The best way to identify the difference between Speedplay cleats and the other three cleats is that Speedplay cleats are round. Speedplay pedals are also identical on both sides which can be advantageous for new riders because clipping is made easier. This process is made easier can be crucial for when riding at an intersection, or riding within a group, when the clipping in and out process can be made more difficult.
The most serious cyclists use cycling cleats, so if you’re a new cyclist hoping to get a bit more serious, clipping in and out of pedals is something that should be practiced because of its difficulty. Clipping should be practiced in order to establish ease when you’re coming to a stop on your bike. It also needs to be practiced in order to successfully get going on the bike.
While this process of practice may lead to a few falls, ultimately practicing is critical to your confidence on the bike, as well as your physical health while on the road (let alone your ego).
While similar to the SPD SL, this is a little bit larger of a cleat. Comfortable for longer rides, it has a wide 3 bolt base. The process of clipping in and out of this cleat feels a lot like the SPD SL but is made a little more difficult by a less defined lip.
With a little bit of room to the fit, both the SPD SL and Look cleats have a nice feeling attributable to the small amount of play side to side. That being said, the Look pedal is a little bit bigger, making it weigh respectively more than the SPD SL.
There are 2 screws that are attached to the cycling shoe. The size of the cleat is small, comparable to the size of Speedplay cleats, however, they have a smaller base than the SPD SI or Look cleat.
Understanding Color Coding When it Comes to Cleats
Helpfully, manufacturers such as Shimano and Look color code their three-bolt road cleats in order to indicate the level of float that the specific cleat allows for.
When referring to float, this can be understood as the small amount of lateral rotation that the rider is afforded once the cleat has been clipped to the pedal. Float is important to ensure that your feet aren’t fixed in one place: misaligned feet without a few degrees of float can lead to knee injuries.
Adjusting & Fitting Your Cleats
The most important part of keeping your body comfortable and ensuring you’re biking is as efficient as possible, is to install them in the correct position. As the only fixed interface between the bicycle and rider, proper installation can also help you to avoid injury.
Since there’s nothing worse than installing a set of cleats incorrectly, as it could lead to knee or back pain, we’ve provided a simple six-step procedure to ensure your feet are roughly in the correct spot.
1. Make Your Mark
After putting your shoes one, feel for the bit of the shoe that sticks out behind your big toe on the inside of your foot. Make a mark of the front of this on the side of the shoe. Find the similar protrusion behind your little toe on the other side, and mark that spot too. Masking tape is advised during this step of the process so as not to ruin your shoes.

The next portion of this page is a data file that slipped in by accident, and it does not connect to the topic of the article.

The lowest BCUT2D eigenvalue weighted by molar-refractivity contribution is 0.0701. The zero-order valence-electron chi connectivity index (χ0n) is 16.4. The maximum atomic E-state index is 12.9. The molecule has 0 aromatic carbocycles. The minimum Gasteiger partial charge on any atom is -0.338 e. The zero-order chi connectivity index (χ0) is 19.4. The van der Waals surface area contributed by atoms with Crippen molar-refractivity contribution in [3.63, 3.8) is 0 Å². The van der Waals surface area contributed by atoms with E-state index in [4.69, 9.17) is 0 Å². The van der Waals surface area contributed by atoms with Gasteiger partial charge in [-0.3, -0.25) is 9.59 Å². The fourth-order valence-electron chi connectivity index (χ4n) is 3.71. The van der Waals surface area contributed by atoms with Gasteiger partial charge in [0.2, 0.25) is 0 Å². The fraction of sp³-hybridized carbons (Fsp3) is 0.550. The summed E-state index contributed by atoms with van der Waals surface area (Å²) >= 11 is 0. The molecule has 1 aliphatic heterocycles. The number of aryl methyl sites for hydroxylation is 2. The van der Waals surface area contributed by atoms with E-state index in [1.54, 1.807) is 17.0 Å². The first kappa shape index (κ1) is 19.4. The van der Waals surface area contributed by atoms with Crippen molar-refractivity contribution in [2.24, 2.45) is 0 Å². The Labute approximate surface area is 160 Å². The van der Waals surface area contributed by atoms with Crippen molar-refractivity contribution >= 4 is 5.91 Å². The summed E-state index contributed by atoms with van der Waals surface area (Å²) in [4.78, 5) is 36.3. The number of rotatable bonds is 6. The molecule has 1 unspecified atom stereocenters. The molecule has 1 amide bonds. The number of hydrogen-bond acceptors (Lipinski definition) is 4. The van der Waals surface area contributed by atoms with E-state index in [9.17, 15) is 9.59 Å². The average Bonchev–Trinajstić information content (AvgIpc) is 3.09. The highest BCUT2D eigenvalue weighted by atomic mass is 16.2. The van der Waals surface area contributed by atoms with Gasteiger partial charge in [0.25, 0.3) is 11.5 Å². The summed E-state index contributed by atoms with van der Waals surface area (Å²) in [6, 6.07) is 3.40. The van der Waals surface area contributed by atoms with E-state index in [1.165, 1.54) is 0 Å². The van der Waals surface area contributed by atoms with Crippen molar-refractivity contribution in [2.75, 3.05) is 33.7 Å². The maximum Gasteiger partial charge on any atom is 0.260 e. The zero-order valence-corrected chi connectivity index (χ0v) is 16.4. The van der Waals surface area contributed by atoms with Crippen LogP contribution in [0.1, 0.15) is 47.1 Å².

2. Identify The Midpoint
The next step should be to take your shoes off and flip them over. On the sole, draw the points showing the position of the back and front of the ball of your foot. There will most likely be some markings on the base of the shoe: you can use them to align the parallel lines that you’re drawing across the bottom.
3. Find The Center
You’ll notice that most cleats have a small marking used to signify their center. When examining your cleat, the center spot sits directly over the axle of the pedal. The mark is located on the side of cleat models such as Shimano, and Look. We recommend you choose cleats with some amount of float if you haven’t been fitted for a bike.
4. Add Some Grease
Since they sit close to the ground, your cleats tend to get blasted with water, grit, and grime. This can have a hard time on your bike. In order to prevent the bolts that hold your cleats into place from seizing, you can add a dab of grease to the holes at the bottom of the shoe before they are fitted.
5. Rotate When Necessary
Nearing completion, the cleats should be centered between the lines on your shoes. For those who have heels that point either inward or outward, the back of the cleat can be rotated slightly in the corresponding direction in order to correct for the slight difference your feet may require.
6. Go Out & Ride!
After you are happy with the adjustment you’ve made, it is time to tighten everything up and take your bike for a ride. Some adjustments may need to be made upon your initial observations.
For example, changes may need to be made if your heels are rubbing against the crank. This particular problem might suggest that you as a bike rider have a particularly wide stance, therefore you may need to space the pedals further out.